It’s almost like a dystopian future then?
Where did this love and interest in music begin for you?
I was cocooned when I was younger. My dad was a reggae musician from the seventies up until now and I always went with him to rehearsals and the studio. I saw everyone writing and recording and I just wanted to do what they did, especially as there were so many lights and buttons and I just wanted to touch them all. He then sent me to music school and realised I liked the Casio keyboard he bought me for my birthday, so I studied classical music for a bit but that got expensive. So I went to a government funded school where I studied the piano, viola, orchestral percussion and some arrangements. At 16, I went to a youth centre and it kept me in the studio and I’ve been there ever since.
And that education stayed with you?
Yeah definitely, because I learnt the importance of melody and with that it connects with everybody. The strength of a melody is so important.
Talk about the creative process behind this EP.
I feel like most times, I don’t ever feel like, ‘I’m starting this project on this day’ or anything like that. The ideas come from voice notes and they come from me fucking around in life. I see songs as slices of life so if something happens that becomes a song, lyrically or melodically. I was listening to a song by Stromae, a song called Papaoutai and in my head I heard a melody which I then made into a loop. I then made it into a song which is now on the EP. I never know where the ideas come from and I never expect it to come from any particular place. What I do know is that my brain likes sound and it will let me know when something sounds good. I just keep the voice note ready for when I use it. The creative process for me is fluid. If a hook doesn’t come to me at any particular moment, I’m not going to stress it because it’s a work progress. I try not to force lyrics or choruses anymore.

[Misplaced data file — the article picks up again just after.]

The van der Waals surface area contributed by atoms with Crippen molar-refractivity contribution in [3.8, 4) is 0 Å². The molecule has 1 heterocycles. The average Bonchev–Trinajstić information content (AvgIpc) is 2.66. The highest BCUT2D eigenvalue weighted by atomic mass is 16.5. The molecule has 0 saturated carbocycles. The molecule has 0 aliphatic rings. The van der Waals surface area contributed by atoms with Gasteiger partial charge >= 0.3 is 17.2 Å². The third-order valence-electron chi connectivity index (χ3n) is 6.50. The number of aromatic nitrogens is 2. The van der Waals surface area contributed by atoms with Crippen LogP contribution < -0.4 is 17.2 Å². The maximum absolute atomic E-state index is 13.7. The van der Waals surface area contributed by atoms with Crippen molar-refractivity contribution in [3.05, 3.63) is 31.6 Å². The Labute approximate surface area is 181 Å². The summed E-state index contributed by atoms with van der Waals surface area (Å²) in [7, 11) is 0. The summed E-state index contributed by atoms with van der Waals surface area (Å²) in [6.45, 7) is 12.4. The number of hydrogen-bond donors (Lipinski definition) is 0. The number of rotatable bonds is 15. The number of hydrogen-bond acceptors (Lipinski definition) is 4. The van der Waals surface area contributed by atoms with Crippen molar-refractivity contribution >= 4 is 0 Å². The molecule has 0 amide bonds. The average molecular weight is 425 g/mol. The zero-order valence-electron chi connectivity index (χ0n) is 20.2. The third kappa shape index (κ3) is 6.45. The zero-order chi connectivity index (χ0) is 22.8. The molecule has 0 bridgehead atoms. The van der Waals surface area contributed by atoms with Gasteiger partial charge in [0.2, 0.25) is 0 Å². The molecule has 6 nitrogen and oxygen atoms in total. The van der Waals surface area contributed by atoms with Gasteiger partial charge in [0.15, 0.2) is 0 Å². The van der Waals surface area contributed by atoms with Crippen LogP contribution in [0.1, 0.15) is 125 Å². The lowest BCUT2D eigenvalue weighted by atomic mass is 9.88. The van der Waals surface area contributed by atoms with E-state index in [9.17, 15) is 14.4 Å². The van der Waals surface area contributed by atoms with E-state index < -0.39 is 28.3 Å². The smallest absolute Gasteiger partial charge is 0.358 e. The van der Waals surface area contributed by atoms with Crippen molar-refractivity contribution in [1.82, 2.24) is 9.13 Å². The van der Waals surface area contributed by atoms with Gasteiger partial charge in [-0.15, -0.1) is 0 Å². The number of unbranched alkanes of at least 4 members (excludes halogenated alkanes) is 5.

I guess that makes it more natural as well.
Yeah, definitely. There have been times where I’ve forced it but I know that it never sounds as good.
Photo Assistant Charlene Joseph
Stylist Ayishat Akbani